My personal experience is that you find more valuable stamps on kiloware ON paper. The reason is quite obvious: stamps without paper have usually been checked better, a lot of them are often damaged (folds and creases, discolored due to soaking, tears and so on) whereas the ones still left on backing envelope or parcel paper have often not been checked for back numbers, fluorescence/phosphor, watermarks and misprints of all kinds.

My experience relates to kiloware mostly bought from European sellers.

George
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Rest in Peace
Canada
6750 Posts
Posted 06/24/2012   10:02 am  Show Profile Bookmark this reply Add Puzzler to your friends list  Get a Link to this Reply
George, that was a good read, thank you!
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Valued Member
39 Posts
Posted 06/26/2012   12:12 pm  Show Profile Bookmark this reply Add milehigh to your friends list  Get a Link to this Reply
I frequent a stamp store where the owner puts together 1/4 pound packets for $16. These are mostly off-paper and contain a minimal number of duplicates. To date, I have bought several of these and always find somthing interesting in them. The latest one was packed with 1860-1870 era Austrian Franz Josef, Numeral in Oval, and Newspaper stamps. There were enough of these to nearly complete several of these sets. I was able to pick out well centered specimens of most denominations, and there were a number of them with bullseye cancels that I will research later. I was also delighted to find an 1851 (scott P1) Newspaper stamp. It's a little off center and has a small missing corner, but it fills a fairly expensive album space very well.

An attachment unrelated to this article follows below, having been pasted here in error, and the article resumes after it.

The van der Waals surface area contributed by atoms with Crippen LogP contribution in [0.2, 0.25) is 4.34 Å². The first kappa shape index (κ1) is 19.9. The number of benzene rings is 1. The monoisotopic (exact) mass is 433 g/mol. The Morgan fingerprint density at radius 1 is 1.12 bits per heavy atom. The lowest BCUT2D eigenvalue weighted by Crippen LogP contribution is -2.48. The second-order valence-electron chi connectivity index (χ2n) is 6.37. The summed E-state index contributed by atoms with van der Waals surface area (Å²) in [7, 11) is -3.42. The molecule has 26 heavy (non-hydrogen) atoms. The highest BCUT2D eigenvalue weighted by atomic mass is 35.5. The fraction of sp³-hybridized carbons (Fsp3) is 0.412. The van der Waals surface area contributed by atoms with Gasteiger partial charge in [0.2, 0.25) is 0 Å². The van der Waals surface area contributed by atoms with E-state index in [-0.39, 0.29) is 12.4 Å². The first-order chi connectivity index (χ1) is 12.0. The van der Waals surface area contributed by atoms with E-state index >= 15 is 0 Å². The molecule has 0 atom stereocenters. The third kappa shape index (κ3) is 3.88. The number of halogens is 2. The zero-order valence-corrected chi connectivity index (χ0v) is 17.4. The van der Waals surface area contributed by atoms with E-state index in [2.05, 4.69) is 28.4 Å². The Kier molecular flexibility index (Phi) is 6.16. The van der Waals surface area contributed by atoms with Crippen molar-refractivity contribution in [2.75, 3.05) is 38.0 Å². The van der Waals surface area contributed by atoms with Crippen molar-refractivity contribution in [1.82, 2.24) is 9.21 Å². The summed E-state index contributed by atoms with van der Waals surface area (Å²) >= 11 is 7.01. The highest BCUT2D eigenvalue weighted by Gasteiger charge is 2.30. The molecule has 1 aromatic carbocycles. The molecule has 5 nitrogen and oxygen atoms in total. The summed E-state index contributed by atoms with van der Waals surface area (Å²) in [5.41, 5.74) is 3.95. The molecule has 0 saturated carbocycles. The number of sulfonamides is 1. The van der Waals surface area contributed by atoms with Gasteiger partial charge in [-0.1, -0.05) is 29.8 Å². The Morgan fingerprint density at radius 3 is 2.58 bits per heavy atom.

This same packet also contained a couple of 1880s Korean stamps, a couple of Hawaii stamps (the lower value monarchs issues), several Queensland, Australia stamps, and a myriad of other interesting offerings world-wide, both new and old.

A previous packet I purchased was heavy on WWII era stamps. This included quite a number of German propaganda semi-postals, and a good number of German occupied Poland issues. As I recall, this packet even produced a nice Prussian state Frederic William stamp c. 1858.

I believe these packets are thrown together from collections that the owner doesn't particularly want to pick through, as there is always some 'better stuff' to be found in them.
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Valued Member
United States
25 Posts
Posted 06/26/2012   12:27 pm  Show Profile Bookmark this reply Add stampdad to your friends list  Get a Link to this Reply
Treasure? why yes ,when I find that one stamp to complete a series,or a boxlot contains an album of back of the book type stamps,I think alot of us find something even if its a treasure for 5 or 10 minutes.I guess stamp collectors have a very broad view of what "treasure "is.
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Valued Member
United States
71 Posts
Posted 07/31/2012   3:54 pm  Show Profile Bookmark this reply Add MBriggy to your friends list  Get a Link to this Reply